Now, we have to figure out which states are accessible from where. Also, we want to update the new state if we end up picking up a key.

  bool should_move(const state &o, state &n) {
    if ( n.row < 0 || n.row >= R || n.col < 0 || n.col >= C )
      return false;
    char l = maze[n.row][n.col];
    if ( l == '.' || l == '*' || l == 'X' )
      return true;
    if ( l == '#' )
      return false;
    if ( l == 'r' )
      return (n.r=1,true);
    if ( l == 'g' )
      return (n.g=1,true);
    if ( l == 'b' )
      return (n.b=1,true);
    if ( l == 'y' )
      return (n.y=1,true);
    if ( l == 'R' )
      return (n.r>0);
    if ( l == 'G' )
      return (n.g>0);
    if ( l == 'B' )
      return (n.b>0);
    if ( l == 'Y' )
      return (n.y>0);
  }


Notice the code for picking up the keys. The syntax return (n.y=1,true); uses a very nice but underused feature of C/C++. The comma operator, used in an expression, executes the left side part, followed by the right side part and keeps the right side part for further evaluation. This basically makes the code do n.y=1; return true; but the code is much more cleaner using this comma notation since unnecessary curly braces are removed and also, the code has a smooth uniform look of returns based on conditions.

Now, we can just do a BFS starting from the first location. We exit out of the BFS the moment we find any exit; thus guaranteeing shortest path.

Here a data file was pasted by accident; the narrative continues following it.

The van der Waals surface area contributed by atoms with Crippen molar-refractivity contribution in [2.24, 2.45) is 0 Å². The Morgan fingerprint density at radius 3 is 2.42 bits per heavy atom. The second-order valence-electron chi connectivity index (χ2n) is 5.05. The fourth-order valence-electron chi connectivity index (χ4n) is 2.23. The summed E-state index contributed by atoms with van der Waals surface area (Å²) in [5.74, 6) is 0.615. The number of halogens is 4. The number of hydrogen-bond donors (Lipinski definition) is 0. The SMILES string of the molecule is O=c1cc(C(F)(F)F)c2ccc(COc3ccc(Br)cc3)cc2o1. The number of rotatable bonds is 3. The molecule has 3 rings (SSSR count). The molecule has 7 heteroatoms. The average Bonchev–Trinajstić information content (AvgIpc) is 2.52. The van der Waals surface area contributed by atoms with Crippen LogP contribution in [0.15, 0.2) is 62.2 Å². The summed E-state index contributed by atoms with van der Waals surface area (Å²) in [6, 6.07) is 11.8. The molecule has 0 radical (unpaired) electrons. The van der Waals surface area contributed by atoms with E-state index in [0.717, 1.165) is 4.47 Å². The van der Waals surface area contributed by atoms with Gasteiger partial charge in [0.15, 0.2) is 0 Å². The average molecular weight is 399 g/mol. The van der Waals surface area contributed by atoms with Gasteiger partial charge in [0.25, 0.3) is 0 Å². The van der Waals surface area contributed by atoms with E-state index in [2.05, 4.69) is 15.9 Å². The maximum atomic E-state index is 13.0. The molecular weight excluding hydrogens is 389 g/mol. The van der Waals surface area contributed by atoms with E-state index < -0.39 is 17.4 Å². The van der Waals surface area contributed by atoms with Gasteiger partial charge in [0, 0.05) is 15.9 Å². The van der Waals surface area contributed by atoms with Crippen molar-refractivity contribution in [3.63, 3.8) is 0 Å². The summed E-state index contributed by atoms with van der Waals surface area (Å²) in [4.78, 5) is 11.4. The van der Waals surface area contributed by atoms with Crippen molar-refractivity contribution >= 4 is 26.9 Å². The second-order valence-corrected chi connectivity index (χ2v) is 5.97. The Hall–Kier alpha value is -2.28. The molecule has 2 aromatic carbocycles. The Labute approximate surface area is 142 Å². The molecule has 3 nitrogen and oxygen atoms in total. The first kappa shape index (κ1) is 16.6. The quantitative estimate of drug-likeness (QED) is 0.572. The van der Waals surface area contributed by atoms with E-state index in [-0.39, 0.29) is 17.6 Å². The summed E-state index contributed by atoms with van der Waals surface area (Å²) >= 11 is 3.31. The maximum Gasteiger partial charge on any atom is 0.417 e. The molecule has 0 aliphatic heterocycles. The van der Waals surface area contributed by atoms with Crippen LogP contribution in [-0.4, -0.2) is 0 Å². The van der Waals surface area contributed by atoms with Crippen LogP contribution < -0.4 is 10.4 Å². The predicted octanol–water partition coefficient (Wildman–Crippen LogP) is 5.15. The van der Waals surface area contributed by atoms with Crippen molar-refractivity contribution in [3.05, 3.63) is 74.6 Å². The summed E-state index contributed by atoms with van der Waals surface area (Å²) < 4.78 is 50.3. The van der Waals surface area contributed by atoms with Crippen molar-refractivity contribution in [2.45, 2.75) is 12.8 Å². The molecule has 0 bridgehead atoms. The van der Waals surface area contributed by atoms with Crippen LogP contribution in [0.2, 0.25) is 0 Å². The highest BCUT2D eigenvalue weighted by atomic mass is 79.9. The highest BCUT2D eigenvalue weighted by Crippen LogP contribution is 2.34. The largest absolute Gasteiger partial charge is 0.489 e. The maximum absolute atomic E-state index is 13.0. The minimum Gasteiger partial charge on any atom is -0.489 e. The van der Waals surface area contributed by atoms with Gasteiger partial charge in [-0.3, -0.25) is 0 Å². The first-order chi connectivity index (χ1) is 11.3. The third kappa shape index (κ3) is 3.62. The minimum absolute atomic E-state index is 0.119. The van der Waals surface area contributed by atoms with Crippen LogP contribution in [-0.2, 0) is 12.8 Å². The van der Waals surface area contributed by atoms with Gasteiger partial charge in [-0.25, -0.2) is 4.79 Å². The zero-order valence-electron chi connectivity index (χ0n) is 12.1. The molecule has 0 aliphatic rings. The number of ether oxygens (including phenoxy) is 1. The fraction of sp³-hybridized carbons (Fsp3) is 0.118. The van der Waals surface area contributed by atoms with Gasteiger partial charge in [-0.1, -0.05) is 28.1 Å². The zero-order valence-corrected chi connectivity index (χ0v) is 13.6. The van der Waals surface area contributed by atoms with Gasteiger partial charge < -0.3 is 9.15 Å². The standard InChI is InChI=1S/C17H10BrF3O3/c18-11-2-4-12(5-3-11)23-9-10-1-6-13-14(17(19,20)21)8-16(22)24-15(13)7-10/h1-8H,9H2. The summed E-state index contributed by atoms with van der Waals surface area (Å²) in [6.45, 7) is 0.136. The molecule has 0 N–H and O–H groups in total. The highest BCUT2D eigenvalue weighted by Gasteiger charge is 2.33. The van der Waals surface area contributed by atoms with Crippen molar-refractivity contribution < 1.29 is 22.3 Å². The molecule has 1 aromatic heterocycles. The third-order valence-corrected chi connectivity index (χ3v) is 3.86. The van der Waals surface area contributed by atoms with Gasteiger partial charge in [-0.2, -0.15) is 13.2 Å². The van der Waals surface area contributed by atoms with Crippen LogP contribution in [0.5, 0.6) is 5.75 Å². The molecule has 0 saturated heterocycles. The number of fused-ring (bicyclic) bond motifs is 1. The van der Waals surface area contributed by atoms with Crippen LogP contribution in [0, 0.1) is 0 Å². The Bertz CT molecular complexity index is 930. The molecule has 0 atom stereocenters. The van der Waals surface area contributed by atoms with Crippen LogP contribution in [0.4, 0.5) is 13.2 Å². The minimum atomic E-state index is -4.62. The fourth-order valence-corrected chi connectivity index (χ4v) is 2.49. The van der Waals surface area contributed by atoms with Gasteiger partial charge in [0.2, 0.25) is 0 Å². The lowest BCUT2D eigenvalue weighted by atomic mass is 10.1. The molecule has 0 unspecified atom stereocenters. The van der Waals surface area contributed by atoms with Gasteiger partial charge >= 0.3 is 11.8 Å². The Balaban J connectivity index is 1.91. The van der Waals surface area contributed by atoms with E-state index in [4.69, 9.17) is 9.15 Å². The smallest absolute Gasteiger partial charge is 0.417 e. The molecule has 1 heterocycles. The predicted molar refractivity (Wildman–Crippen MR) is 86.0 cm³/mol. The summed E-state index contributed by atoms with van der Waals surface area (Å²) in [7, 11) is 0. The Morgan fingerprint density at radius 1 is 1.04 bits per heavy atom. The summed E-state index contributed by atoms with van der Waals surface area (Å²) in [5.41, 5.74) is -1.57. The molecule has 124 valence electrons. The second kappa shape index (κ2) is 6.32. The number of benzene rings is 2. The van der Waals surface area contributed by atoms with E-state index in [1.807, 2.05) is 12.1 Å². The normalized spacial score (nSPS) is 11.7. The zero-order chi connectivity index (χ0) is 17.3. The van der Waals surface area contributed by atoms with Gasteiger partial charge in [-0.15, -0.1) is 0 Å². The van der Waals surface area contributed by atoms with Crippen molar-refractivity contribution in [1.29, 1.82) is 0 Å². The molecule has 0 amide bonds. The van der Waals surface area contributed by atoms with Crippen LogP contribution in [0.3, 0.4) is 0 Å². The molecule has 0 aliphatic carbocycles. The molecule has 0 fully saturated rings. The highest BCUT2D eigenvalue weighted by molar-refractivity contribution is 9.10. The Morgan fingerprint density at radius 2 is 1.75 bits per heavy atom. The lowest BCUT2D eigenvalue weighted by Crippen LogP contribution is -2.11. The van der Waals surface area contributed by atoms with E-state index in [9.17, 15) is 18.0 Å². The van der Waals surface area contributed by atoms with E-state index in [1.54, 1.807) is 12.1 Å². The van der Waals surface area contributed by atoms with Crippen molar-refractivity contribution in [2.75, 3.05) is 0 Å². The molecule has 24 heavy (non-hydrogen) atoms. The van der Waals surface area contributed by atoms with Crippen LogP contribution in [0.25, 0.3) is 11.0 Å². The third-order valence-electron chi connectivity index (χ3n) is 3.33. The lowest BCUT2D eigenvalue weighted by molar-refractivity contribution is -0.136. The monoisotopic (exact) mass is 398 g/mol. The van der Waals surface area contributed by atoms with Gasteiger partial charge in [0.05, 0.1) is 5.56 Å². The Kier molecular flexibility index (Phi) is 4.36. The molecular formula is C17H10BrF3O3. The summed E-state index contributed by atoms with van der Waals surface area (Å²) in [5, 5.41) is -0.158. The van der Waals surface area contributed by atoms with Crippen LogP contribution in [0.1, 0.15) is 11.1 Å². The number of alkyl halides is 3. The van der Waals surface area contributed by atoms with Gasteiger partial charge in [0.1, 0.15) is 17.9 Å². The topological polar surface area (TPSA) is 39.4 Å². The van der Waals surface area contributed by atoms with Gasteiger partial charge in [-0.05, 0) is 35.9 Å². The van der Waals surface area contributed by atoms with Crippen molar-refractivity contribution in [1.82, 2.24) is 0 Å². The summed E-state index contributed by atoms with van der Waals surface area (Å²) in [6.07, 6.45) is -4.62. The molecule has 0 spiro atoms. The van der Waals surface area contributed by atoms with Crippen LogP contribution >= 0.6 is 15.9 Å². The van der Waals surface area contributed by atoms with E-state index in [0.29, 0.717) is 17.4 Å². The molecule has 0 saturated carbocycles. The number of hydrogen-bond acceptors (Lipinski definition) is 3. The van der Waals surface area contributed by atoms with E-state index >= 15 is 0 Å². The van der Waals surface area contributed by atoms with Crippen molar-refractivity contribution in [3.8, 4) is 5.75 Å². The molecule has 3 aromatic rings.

The BFS is implemented quite simply as follows:

  int bfs(int startrow, int startcol) {
  // returns -1 if not possible to exit 
    map<ll,int> dist;
    int ans = -1;
    state startstate;
    startstate.row = startrow; startstate.col = startcol;
    startstate.r = 0; startstate.g = 0;
    startstate.b = 0; startstate.y = 0;

    queue<pair<ll,int> > q;

    q.push(make_pair(hash(startstate),0));

    while (!q.empty()){
      ll curhash = q.front().first;
      state curstate = unhash(curhash), newstate;
      int curdist = q.front().second;
      q.pop();

      if ( dist.count(curhash) != 0 )
        continue;

      dist[curhash] = curdist;

      if ( maze[curstate.row][curstate.col] == 'X' ) {
        ans = curdist;
        break;
      }

      newstate = curstate; newstate.row += 1;
      if ( should_move(curstate,newstate) )
        q.push(make_pair(hash(newstate),curdist+1));

      newstate = curstate; newstate.row -= 1;
      if ( should_move(curstate,newstate) )
        q.push(make_pair(hash(newstate),curdist+1));

      newstate = curstate; newstate.col += 1;
      if ( should_move(curstate,newstate) )
        q.push(make_pair(hash(newstate),curdist+1));

      newstate = curstate; newstate.col -= 1;
      if ( should_move(curstate,newstate) )
        q.push(make_pair(hash(newstate),curdist+1));

    }

    return ans; 
 }


Let's take a look at what's happening in this (pretty long) code. We are keeping a list of distances to visited states in the dist map. As is done in a normal BFS, we push the first vertex into a queue and then start a loop. However, in this case, the distances matter, and so we put an integer tagged along with the state too which will store the distance (distance means number of steps needed to reach that state). As long as the queue is not empty, we keep taking off the front element and we put all its neighbours into the queue whenever the neighbours are accessible. As soon as we reach a final destination (exit) however, we break out of the loop and return out of the function.

All that remains now is to implement the necessary I/O routines and to call the right functions; and there it is - AC!!!

Any doubts/suggestions/criticisms? Please leave your comments below.